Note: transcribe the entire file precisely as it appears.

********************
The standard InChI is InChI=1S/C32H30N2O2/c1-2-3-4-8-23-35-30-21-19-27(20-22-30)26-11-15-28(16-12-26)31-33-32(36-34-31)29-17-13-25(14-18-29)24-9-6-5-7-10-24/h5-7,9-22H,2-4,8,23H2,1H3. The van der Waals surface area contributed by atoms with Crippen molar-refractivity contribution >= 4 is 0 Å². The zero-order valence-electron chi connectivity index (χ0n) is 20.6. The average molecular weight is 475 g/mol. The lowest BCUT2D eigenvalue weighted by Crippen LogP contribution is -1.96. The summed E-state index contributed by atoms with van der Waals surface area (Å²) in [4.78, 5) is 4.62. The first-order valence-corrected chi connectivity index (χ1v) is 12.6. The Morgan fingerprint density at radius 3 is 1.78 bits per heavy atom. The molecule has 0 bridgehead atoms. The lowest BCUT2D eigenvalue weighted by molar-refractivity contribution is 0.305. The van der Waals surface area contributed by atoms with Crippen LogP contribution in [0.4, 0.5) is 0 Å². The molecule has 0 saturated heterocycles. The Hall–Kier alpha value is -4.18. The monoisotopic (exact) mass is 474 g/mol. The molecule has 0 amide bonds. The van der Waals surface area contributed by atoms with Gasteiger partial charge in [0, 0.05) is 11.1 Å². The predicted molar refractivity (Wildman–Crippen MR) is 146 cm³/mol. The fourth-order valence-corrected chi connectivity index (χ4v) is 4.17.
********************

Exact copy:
The standard InChI is InChI=1S/C32H30N2O2/c1-2-3-4-8-23-35-30-21-19-27(20-22-30)26-11-15-28(16-12-26)31-33-32(36-34-31)29-17-13-25(14-18-29)24-9-6-5-7-10-24/h5-7,9-22H,2-4,8,23H2,1H3. The van der Waals surface area contributed by atoms with Crippen molar-refractivity contribution >= 4 is 0 Å². The zero-order valence-electron chi connectivity index (χ0n) is 20.6. The average molecular weight is 475 g/mol. The lowest BCUT2D eigenvalue weighted by Crippen LogP contribution is -1.96. The summed E-state index contributed by atoms with van der Waals surface area (Å²) in [4.78, 5) is 4.62. The first-order valence-corrected chi connectivity index (χ1v) is 12.6. The Morgan fingerprint density at radius 3 is 1.78 bits per heavy atom. The molecule has 0 bridgehead atoms. The lowest BCUT2D eigenvalue weighted by molar-refractivity contribution is 0.305. The van der Waals surface area contributed by atoms with Crippen LogP contribution in [0.4, 0.5) is 0 Å². The molecule has 0 saturated heterocycles. The Hall–Kier alpha value is -4.18. The monoisotopic (exact) mass is 474 g/mol. The molecule has 0 amide bonds. The van der Waals surface area contributed by atoms with Gasteiger partial charge in [0, 0.05) is 11.1 Å². The predicted molar refractivity (Wildman–Crippen MR) is 146 cm³/mol. The fourth-order valence-corrected chi connectivity index (χ4v) is 4.17.